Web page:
Why (and How) Boring Brands Need Social Media
Some industries have it easy on social media. The hip retailers, the Red Bulls, the cool restaurants where people post clean Instagram shots of their snail froth and parmesan salads…
But what about the office equipment salespeople, the lawyers, the accountants, and investment bankers?
There’s an open space in social media for the 9–5, b2b (and boring b2c) brands of the world. And within that space, there’s a HUGE opportunity to drive value and increase ROI
First of all, I understand if your brand may not seem to be boring to you. I had a thrill as a copier salesperson. I LOVE creating cost-benefit-analyses of depreciating business assets. But as I bounced from copiers to digital marketing, I realized that not everybody shares the same humor and enthusiasm as myself.
These are the “boring” industries I’m referring: legal, insurance, real estate (commercial or residential), manufacturing, equipment sales, office supplies, investing/banking, accounting, science/engineering, medical…
Why Digital Marketing?
Buyers today are tech-savvy. They do research and make informed decisions for their business and personal needs. They are also quick to call BS on the hard-sell tactics that don’t translate well digitally.
Social media and the digital world is the place for businesses to build brand awareness and credibility without cramming cold pitches into prospect’s earholes. And more importantly, a strong social presence establishes digital credibility (SEO).
Who still uses the Yellow Pages, seriously?
- 94% B2B buyers do research online before making a purchasing decision
- 77% use Google search
- 84.3% check business websites
- 80.1% of people use mobile for internet based activities
- 81% of non-executives have a say in purchasing decisions
- “Customer-facing front-end B2B e-commerce will reach $559 billion”
Are you dipping your ladle in this money pond?
Leveraging digital platforms is one of the most cost-effective ways to promote your business. They are often free to set up, and if you have an office with several employees, chances are one of them is wasting company time by playing on online. Turn that bum into a brand ambassador and social coordinator (it looks good on the resume too).
Digital media also comes with insights and analytics. With a click, you can see measured results. You can target consumers, and spend your ad dollars with pinpoint accuracy.
Who’s Making The Buying Decisions?
A common objective I hear is that executives aren’t wasting their time on social media. I wouldn’t doubt it. But their employees are. And employees have a voice when it comes to making the final decision.
Employees are doing the research for the boss and will highlight the benefits of the product/service they trust and like. Nearly half of these B2B researchers are millennials.
Sold yet? Email me for a quick review of your business’ digital potential.
Want to do it yourself? Keep reading.
Best Practices for Boring Brands
The first thing you need to do is stop thinking about yourself and start thinking about your consumer (who are thinking about themselves). Don’t tell them about how great your company is. Show them that you understand their needs by providing answers and solutions to common problems within your industry.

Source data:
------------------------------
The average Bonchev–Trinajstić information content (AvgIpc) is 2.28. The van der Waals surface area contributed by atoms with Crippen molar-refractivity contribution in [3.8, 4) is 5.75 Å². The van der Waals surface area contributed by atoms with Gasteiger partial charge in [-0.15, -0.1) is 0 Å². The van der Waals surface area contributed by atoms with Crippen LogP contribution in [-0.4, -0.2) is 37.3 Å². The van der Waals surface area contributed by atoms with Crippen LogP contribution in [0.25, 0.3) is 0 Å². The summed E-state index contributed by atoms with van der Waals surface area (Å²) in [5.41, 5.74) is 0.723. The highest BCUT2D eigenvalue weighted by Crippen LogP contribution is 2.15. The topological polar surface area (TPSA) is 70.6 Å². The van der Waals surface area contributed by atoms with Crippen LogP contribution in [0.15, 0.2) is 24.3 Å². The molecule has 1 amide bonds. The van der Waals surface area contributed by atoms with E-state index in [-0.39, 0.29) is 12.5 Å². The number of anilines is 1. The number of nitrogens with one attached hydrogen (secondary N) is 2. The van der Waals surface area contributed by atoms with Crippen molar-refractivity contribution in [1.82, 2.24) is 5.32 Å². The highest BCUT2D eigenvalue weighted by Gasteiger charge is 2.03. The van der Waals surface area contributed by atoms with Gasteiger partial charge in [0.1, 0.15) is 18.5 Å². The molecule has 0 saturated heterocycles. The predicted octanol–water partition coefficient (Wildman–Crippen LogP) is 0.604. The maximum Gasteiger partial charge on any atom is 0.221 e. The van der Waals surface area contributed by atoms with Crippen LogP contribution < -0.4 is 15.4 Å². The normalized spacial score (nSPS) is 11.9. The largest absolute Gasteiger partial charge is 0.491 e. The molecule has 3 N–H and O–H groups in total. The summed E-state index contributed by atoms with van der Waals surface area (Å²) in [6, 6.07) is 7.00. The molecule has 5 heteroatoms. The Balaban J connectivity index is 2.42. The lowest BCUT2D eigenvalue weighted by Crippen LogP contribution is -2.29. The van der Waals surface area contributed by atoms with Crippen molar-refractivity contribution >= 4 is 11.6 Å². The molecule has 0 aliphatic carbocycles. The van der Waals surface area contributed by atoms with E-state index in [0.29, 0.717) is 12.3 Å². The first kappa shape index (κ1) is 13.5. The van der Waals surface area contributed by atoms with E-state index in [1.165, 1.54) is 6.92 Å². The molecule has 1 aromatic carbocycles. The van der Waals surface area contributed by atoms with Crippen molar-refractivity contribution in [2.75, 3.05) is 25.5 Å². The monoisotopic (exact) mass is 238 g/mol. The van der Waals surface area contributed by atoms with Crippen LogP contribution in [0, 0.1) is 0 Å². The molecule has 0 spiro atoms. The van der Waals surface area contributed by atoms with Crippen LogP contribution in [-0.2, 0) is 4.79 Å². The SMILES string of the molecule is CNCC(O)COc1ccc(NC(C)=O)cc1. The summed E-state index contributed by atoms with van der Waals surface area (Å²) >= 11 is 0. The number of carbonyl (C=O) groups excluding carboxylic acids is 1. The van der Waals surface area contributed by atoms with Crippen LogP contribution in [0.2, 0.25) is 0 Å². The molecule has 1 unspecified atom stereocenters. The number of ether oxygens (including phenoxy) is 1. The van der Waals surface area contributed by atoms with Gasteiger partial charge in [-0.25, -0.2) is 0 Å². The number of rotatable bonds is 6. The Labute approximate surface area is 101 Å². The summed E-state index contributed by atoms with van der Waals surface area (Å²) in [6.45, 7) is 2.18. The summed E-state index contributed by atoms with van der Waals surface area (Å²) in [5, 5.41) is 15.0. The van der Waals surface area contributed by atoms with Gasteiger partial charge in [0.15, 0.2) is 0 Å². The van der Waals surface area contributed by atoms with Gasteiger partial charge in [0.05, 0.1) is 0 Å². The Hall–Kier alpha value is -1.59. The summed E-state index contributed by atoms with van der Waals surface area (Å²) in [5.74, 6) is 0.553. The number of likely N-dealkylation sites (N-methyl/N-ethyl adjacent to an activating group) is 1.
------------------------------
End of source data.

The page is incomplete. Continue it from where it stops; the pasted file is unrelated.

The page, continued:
When you create and distribute content, you need to answer their question of “What’s in it for me?”, “How am I going to benefit from this piece of content?”
It’s Social: Become a part of the community, have your fans join you in the conversation, leverage fans to become micro-influencers and brand ambassadors by curating content created by them (incentivize and credit them).
Ad Spend: If you’re going to do social marketing, you’ll need to spend some money for it to be effective. It doesn’t have to be much. If you’re cheap like me, you can boost a post for as little as $1!
Sponsored Posts: Boost content that’s engaging. I’d recommend posting content and monitoring which pieces are most popular. Put a few dollars behind the good posts. This will help lower your CPA. I am often surprised at what does well and not so well, so I let the data decide for me.
Trending: Follow what’s trending, Facebook and Twitter are great sources for this. Share posts relevant to trends as long as they are loosely relevant to your brand (use #’s on Twitter, but NOT on Facebook).
Jab, Jab, Jab, Right Hook: Even though Gary Vee doesn’t reply to my emails, he deserves an honorable mention. If you are serious about social marketing, read his book. It’s a few-years-old but highlights the importance of giving, giving, giving, then asking. Of course, if you’re a business, you’ll want ROI from your efforts. You get ROI when you provide the right content and ask for business at the right time.
Quality over Quantity: Don’t overwork yourself (or employees) to crank out content. If you don’t post 5x this week on Facebook, you’ll probably still be in business next week. Do not compromise the quality of your content for the sake of maximum exposure.
Personify Your Business (Branding): “Social media is changing the way we communicate and the way we are perceived, both positively and negatively. Every time you post a photo, or update your status, you are contributing to your own digital footprint and personal brand.” — Amy Jo Martin
Want to know which platforms are best for boring brands? Read 8(ish) Social Platforms For Boring Brands
Sources: Statista 2016, Think With Google & E-Commerce & B2B
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Dan Raaf is a Social Media Director, Influencer Marketer (and monetizer), and Digital Marketing Consultant at Raaf Media.